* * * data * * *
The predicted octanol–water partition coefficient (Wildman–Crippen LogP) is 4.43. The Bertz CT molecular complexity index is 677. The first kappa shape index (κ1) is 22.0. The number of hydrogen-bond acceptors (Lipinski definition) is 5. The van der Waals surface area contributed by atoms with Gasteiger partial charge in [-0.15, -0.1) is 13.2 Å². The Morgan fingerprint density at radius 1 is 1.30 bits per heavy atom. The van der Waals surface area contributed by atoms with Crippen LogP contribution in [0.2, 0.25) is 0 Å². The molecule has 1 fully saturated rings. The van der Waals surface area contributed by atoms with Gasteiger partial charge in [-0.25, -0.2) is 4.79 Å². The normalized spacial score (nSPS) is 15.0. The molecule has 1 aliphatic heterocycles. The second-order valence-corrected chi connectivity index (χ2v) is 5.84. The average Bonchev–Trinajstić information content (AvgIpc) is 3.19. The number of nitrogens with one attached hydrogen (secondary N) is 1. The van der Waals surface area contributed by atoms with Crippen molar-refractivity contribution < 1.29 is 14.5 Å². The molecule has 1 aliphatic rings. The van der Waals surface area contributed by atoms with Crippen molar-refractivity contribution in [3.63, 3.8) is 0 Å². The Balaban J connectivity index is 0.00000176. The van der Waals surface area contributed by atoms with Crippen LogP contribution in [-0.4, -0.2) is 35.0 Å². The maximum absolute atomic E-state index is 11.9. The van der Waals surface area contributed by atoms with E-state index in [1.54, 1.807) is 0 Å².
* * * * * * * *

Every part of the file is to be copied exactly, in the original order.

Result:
The predicted octanol–water partition coefficient (Wildman–Crippen LogP) is 4.43. The Bertz CT molecular complexity index is 677. The first kappa shape index (κ1) is 22.0. The number of hydrogen-bond acceptors (Lipinski definition) is 5. The van der Waals surface area contributed by atoms with Gasteiger partial charge in [-0.15, -0.1) is 13.2 Å². The Morgan fingerprint density at radius 1 is 1.30 bits per heavy atom. The van der Waals surface area contributed by atoms with Crippen LogP contribution in [0.2, 0.25) is 0 Å². The molecule has 1 fully saturated rings. The van der Waals surface area contributed by atoms with Gasteiger partial charge in [-0.25, -0.2) is 4.79 Å². The normalized spacial score (nSPS) is 15.0. The molecule has 1 aliphatic heterocycles. The second-order valence-corrected chi connectivity index (χ2v) is 5.84. The average Bonchev–Trinajstić information content (AvgIpc) is 3.19. The number of nitrogens with one attached hydrogen (secondary N) is 1. The van der Waals surface area contributed by atoms with Crippen molar-refractivity contribution < 1.29 is 14.5 Å². The molecule has 1 aliphatic rings. The van der Waals surface area contributed by atoms with Crippen molar-refractivity contribution in [3.63, 3.8) is 0 Å². The Balaban J connectivity index is 0.00000176. The van der Waals surface area contributed by atoms with Crippen LogP contribution in [-0.4, -0.2) is 35.0 Å². The maximum absolute atomic E-state index is 11.9. The van der Waals surface area contributed by atoms with E-state index in [1.54, 1.807) is 0 Å².